2018 SPECIAL EXHIBITS & EVENTS
Australia: Defending the Oceans
Shown for the First Time on the West Coast, Contemporary Australian Aboriginal Artworks
Come to the San Francisco Tribal & Textile Art Show
Never before shown on the West Coast, a captivating exhibition of Australian aboriginal ghostnet sculptures called Australia: Defending the Oceans will be on view at the San Francisco.
The traditional community of Pormpuraaw,
located in coastal North Queensland, is
confronted with an environmental disaster:
abandoned fishing nets, known as ghostnets,
left by the fishing boats that maraud the Timor
and Arafura Seas to the northeast of Australia.
These discarded fishing nets wash up on the
shore or float in the ocean, entwining and
endangering sea life. In an effort to combat this
devastating problem, indigenous artists gather
ghostnets and reimagine them as sculptural sea creatures. The Guardian writer Clarissa
Sebag-Montefiore wrote in a recent article, these artists are “turning death-trap debris
into world-class art.”
Beautiful from an aesthetic standpoint, ghostnets are also a means by which indigenous artists can convey the devastating effect that pollution has on human and animal populations. Though this is the first time these extraordinary ghostnets sculptures will be displayed on the West Coast, they have been shown at prestigious locations around the world. In 2016, they were on view at the Oceanographic Museum of Monaco. Later they traveled to the Paris Aquarium; in June of 2017, they were on view in the U.S. for the first time at the United Nations headquarters in New York City as part of The Ocean Conference and World Oceans Day; from there, the works were shown at the University of Virginia, in partnership with the renowned Kluge-Ruhe Aboriginal Art Collection.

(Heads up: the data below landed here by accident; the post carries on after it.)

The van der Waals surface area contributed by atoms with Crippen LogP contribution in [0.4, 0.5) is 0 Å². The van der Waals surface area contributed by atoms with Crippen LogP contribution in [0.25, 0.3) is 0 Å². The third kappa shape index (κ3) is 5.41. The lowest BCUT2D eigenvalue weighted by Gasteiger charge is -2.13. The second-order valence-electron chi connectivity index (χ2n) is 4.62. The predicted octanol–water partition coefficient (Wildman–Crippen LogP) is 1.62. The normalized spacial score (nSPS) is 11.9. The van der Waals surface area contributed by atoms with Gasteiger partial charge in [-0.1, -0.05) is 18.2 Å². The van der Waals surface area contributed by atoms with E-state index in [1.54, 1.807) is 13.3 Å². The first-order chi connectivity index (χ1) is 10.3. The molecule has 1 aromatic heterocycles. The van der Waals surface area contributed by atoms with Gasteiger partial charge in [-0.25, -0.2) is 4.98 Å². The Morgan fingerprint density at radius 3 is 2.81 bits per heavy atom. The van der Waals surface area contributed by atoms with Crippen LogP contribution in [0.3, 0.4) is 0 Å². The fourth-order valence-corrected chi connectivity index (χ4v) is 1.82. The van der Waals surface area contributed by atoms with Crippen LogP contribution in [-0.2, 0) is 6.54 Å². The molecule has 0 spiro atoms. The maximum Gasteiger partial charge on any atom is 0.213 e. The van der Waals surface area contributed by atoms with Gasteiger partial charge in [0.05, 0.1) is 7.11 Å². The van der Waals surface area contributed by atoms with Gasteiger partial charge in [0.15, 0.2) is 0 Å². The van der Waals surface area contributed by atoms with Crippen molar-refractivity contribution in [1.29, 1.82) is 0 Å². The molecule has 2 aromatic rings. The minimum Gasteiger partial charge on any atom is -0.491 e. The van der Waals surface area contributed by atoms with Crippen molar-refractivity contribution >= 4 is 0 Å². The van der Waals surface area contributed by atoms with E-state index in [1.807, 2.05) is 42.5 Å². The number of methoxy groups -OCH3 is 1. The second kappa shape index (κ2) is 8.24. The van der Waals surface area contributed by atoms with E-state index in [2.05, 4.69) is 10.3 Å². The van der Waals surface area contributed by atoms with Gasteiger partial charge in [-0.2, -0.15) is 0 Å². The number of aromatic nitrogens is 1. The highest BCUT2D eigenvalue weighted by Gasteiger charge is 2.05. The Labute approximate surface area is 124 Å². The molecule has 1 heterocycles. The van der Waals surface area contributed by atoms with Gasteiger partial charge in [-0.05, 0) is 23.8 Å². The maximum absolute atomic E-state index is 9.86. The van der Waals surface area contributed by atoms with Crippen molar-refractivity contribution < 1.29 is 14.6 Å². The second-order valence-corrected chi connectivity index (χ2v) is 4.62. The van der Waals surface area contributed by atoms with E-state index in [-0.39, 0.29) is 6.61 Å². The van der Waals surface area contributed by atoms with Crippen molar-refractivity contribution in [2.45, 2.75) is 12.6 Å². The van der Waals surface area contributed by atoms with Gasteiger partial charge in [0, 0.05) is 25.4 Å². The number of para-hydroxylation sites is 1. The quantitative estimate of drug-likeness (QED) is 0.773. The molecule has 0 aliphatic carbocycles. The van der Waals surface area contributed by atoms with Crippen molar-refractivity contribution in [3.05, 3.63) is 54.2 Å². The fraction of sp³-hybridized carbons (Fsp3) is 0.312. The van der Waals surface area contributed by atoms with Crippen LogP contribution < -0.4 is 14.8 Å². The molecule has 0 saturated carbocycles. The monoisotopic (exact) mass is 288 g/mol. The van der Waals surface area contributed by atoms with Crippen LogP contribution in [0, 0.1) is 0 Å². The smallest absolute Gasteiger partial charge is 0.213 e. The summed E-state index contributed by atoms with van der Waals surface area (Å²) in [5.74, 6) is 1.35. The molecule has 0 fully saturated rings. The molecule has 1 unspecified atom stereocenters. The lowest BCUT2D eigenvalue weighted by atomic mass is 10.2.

This art form is directly responsible for raising awareness about the harmful effects of
ghostnets, and participating artists have started a powerful movement that extends
beyond their home communities. According to Pormpuraaw Art & Culture Centre
director Paul Jakubowski, “These works are an expression of the artists’ culture and a
message to the world telling of their struggle and efforts to preserve what’s always been
their’s.” For its debut at the San Francisco Tribal & Textile Art Show, the exhibition of
ghostnet sculptures joins another special presentation of indigenous Australian
artworks—paintings from the country’s interior; together, they form a unique
opportunity to see works rarely shown in the United States.
The exhibition and Ghostnet project is managed by Stéphane Jacob, director of Arts
d’Australie, Stéphane Jacob, Paris, France and the project's Senior Curator, in coordination
with Suzanne O'Connell of the Suzanne O'Connell Gallery in Brisbane. It is
supported by the Ministry for the Arts, Department of Foreign Affairs & Trade, and the
Australia Council for the Arts.